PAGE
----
I think of potions in a very folkloric and whimsical sense. When I think of the myths and fairy tales I grew up on, the potions were always offered in delicate bottles that seemed to disappear in a cloud of purple smoke upon use. This is echoed in the fantasy RPG games I would play, where a simple potion would diminish your inventory by one upon each use.
Fortunately, our 'potions' stay in your inventory much longer as they contain dozens of servings, but their everyday use is 'as-needed' rather than cumulative.
Here are some other words commonly thrown around by myself and other herbalists. Both are considered tinctures in that they employ alcohol as the primary solvent, but there are a few distinctions that are helpful to be aware of:
Bitters are a 'tonic' preparation (that is, can be taken long term) that includes bitter herbs where bitterness is perceivable on the tongue. While bitters are tonic in nature, they can also be used as needed to support digestion of meals, but their long-term benefits can be quite profound.
Bitters tend to have an affinity for the digestive system and promote overall digestive health. Bitters are often, but not always, slightly sweetened.
Our Over/Under Bitters is a great example of a well-rounded bitters blend that supports optimal digestion.
Elixirs are tinctures sweetened with honey to a greater degree than a bitters preparation and may or may not have bitter herbs included. Elixirs tend to require higher dosage than tinctures and may utilize herb-infused honeys to enhance their health-promoting properties. Some elixirs straddle the threshold between herbal syrups, water-based infusions, and tinctures.
Language is important when we discuss the therapeutic value of herbs and how we use herbs to support well-being and vitality in ourselves and our communities. There are many studies that like to emphasize the lack of efficacy of herbs, while also lacking clarity around the kinds of preparations and potency of the preparations they are using in the study. While the language I provide here clearly does not attempt to cater to the more scientifically inclined crowd, I employ it here since it is practical, accessible, and inspires curiosity and wonder. These are the virtues that herbalism also offers and that individuals deeply need in regular, healthy, and tonic doses if we are going shift our perspective and way of being towards that of a deeply connected and embodied community of people in the years to come.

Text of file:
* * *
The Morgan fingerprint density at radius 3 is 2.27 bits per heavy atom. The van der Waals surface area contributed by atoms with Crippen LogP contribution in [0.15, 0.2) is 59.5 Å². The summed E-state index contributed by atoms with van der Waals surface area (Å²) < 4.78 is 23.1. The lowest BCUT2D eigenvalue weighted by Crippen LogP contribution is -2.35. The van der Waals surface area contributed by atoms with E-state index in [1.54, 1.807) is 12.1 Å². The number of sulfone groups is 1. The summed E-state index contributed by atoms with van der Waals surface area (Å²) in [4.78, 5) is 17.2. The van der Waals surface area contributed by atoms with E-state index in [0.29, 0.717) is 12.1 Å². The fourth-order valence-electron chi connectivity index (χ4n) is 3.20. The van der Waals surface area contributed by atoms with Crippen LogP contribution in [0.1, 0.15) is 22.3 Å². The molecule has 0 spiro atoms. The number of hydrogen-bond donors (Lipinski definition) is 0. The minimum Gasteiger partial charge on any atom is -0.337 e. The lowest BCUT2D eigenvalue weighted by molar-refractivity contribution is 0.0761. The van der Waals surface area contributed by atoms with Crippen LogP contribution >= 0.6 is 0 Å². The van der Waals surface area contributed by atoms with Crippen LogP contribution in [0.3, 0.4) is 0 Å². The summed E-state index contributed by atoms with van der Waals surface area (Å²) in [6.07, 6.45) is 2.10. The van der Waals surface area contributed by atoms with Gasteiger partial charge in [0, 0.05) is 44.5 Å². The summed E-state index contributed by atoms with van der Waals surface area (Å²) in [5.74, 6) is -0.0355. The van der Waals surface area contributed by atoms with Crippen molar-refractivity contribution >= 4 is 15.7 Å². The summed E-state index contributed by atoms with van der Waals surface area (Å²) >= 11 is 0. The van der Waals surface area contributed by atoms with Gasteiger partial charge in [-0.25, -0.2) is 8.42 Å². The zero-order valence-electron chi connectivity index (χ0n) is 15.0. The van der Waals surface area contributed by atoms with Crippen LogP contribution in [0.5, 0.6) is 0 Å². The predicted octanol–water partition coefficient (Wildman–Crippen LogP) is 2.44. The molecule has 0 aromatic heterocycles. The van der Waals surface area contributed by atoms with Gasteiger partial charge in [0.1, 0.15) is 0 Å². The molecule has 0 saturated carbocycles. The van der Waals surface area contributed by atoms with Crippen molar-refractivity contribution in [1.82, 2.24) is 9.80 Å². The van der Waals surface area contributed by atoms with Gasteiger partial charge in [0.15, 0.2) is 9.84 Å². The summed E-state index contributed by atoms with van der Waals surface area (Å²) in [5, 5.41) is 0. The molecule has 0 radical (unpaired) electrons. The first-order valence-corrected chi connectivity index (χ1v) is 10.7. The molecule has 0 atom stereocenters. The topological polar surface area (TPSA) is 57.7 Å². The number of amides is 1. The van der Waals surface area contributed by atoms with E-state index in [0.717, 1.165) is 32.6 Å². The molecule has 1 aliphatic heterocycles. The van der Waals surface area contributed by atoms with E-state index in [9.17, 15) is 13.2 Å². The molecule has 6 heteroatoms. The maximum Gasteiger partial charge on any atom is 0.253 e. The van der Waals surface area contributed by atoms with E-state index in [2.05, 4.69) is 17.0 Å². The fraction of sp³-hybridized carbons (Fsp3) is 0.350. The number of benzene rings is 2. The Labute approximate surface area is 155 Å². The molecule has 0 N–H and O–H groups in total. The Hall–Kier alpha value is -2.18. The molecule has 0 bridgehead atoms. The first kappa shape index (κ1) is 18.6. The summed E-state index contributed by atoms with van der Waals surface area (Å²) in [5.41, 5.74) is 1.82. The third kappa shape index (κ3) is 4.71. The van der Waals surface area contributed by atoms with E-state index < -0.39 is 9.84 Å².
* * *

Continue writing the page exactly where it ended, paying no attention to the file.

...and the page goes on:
Tinctures are herbal preparations that use alcohol as a solvent. Potions are any herbal preparation that is not intended for long-term, regular use. We call a preparation a potion to evoke more of a temporal (and perhaps esoteric or magical) usage of a preparation rather than to describe the solvent used to extract the benefits from the herb. So a potion can be a tincture, but it can also be any other preparation that is taken in the moment for more immediate effects. Preparations like tincture (alcohol-extracted), acetum (vinegar-extracted), decoction (water-extracted), oxymel (vinegar/honey extracted), are examples of different preparations that are named for the solvent employed to create them.
Herbal tonics have been traditionally employed in herbal medicine to aid in revitalizing, strengthening, nourishing, and energizing various bodily systems while supporting overall health and vitality. Tonics tend to be taken over longer periods of time and are crafted from carefully chosen herbs, yielding a preparation designed to promote well-being and balance within the body.
Herbal tonics, tinctures, and other preparations can be safe when used appropriately and under the guidance of a trained clinical herbalist. It's also important to let your primary care provider know when you are using herbal supplements, and to follow recommended dosages especially if you have specific health concerns or are taking medications. Individual responses to herbal remedies may vary, so it's prudent to exercise caution and informed usage.